When you speak to people playing games on Windows 10, chances are you’ll hear how the Microsoft Store isn’t their favorite piece of software. Especially for gaming the store has been giving consumers and developers trouble. Most notably in the early days with Quantum Break, Forza Horizon 3 and Gears of War 4. But also after that, with the Store receiving bad press again when Phantasy Star Online 2 launched as a Microsoft Store exclusive on PC.
Today Windows Central revealed Microsoft is working on fixing the Store. Giving developers more options and removing some of the barriers that’s been hamstringing the Store for years.
According to Windows Central’s Zac Bowden, these changes are coming with the revamped store:
- Allow developers to submit unpackaged Win32 applications to the Microsoft Store
- Allow developers to host applications and updates on their own content delivery network
- Allow developers to use third-party commerce platforms in applications
The first one and second one are the most important. Since a few years video games launching on the Microsoft Store didn’t have to be Universal Windows Platform (UWP) applications. They could be Win32 applications too. Most video games are Win32 applications. But, to have a Win32 application on the Microsoft Store developers had to package those applications, so they’d run in a container.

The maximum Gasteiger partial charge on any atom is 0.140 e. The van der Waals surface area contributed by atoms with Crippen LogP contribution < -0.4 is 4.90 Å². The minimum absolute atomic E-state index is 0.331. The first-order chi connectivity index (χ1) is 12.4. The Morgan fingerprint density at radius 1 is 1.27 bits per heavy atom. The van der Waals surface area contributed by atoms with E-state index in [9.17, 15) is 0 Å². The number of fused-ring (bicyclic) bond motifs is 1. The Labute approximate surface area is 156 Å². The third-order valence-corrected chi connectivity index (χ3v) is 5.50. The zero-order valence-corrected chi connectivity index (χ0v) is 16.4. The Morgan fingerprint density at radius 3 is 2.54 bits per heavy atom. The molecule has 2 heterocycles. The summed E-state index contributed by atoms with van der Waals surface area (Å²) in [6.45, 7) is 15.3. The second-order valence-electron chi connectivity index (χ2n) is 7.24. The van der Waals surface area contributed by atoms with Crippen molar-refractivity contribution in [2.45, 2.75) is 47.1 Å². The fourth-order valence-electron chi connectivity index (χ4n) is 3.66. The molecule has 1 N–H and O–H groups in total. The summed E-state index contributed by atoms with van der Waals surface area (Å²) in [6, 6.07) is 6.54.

This means modding PC games on the Microsoft Store will become easier and fixing a problem with games will also become easier.
The second bullet point means developers and publishers can now choose their own delivery methods for video games on the Microsoft Store. Thus not having to rely on Microsoft’s content delivery network which has offered many issues in the past.
There are also rumours Microsoft will allow third party commerce platforms in applications. But it’s not clear yet if this will also happen for games.
The new Microsoft Store is set to launch this fall, not only for the newest versions of Windows 10, but also older ones.
Source: Windows Central